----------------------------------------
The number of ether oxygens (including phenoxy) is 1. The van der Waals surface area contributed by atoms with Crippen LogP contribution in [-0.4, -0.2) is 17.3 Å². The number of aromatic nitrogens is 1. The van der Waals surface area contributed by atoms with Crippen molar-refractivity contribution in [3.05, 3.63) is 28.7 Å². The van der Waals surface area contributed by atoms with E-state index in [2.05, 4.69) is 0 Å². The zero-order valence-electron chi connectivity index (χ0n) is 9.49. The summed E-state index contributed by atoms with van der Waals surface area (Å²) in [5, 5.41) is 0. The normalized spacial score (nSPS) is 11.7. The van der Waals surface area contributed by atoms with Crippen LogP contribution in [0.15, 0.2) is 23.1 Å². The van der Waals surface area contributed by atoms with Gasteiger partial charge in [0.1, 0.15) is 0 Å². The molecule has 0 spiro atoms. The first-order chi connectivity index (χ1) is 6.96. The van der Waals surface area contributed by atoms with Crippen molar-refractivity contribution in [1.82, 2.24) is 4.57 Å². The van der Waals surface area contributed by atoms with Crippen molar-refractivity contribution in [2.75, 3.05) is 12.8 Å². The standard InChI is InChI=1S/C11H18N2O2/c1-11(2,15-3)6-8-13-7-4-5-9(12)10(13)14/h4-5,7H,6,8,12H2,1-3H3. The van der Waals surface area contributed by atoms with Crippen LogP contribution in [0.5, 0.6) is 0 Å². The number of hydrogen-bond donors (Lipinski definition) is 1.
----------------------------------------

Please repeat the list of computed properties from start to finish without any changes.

The number of ether oxygens (including phenoxy) is 1. The van der Waals surface area contributed by atoms with Crippen LogP contribution in [-0.4, -0.2) is 17.3 Å². The number of aromatic nitrogens is 1. The van der Waals surface area contributed by atoms with Crippen molar-refractivity contribution in [3.05, 3.63) is 28.7 Å². The van der Waals surface area contributed by atoms with E-state index in [2.05, 4.69) is 0 Å². The zero-order valence-electron chi connectivity index (χ0n) is 9.49. The summed E-state index contributed by atoms with van der Waals surface area (Å²) in [5, 5.41) is 0. The normalized spacial score (nSPS) is 11.7. The van der Waals surface area contributed by atoms with Crippen LogP contribution in [0.15, 0.2) is 23.1 Å². The van der Waals surface area contributed by atoms with Gasteiger partial charge in [0.1, 0.15) is 0 Å². The molecule has 0 spiro atoms. The first-order chi connectivity index (χ1) is 6.96. The van der Waals surface area contributed by atoms with Crippen molar-refractivity contribution in [1.82, 2.24) is 4.57 Å². The van der Waals surface area contributed by atoms with Crippen molar-refractivity contribution in [2.75, 3.05) is 12.8 Å². The standard InChI is InChI=1S/C11H18N2O2/c1-11(2,15-3)6-8-13-7-4-5-9(12)10(13)14/h4-5,7H,6,8,12H2,1-3H3. The van der Waals surface area contributed by atoms with Crippen LogP contribution in [0.5, 0.6) is 0 Å². The number of hydrogen-bond donors (Lipinski definition) is 1.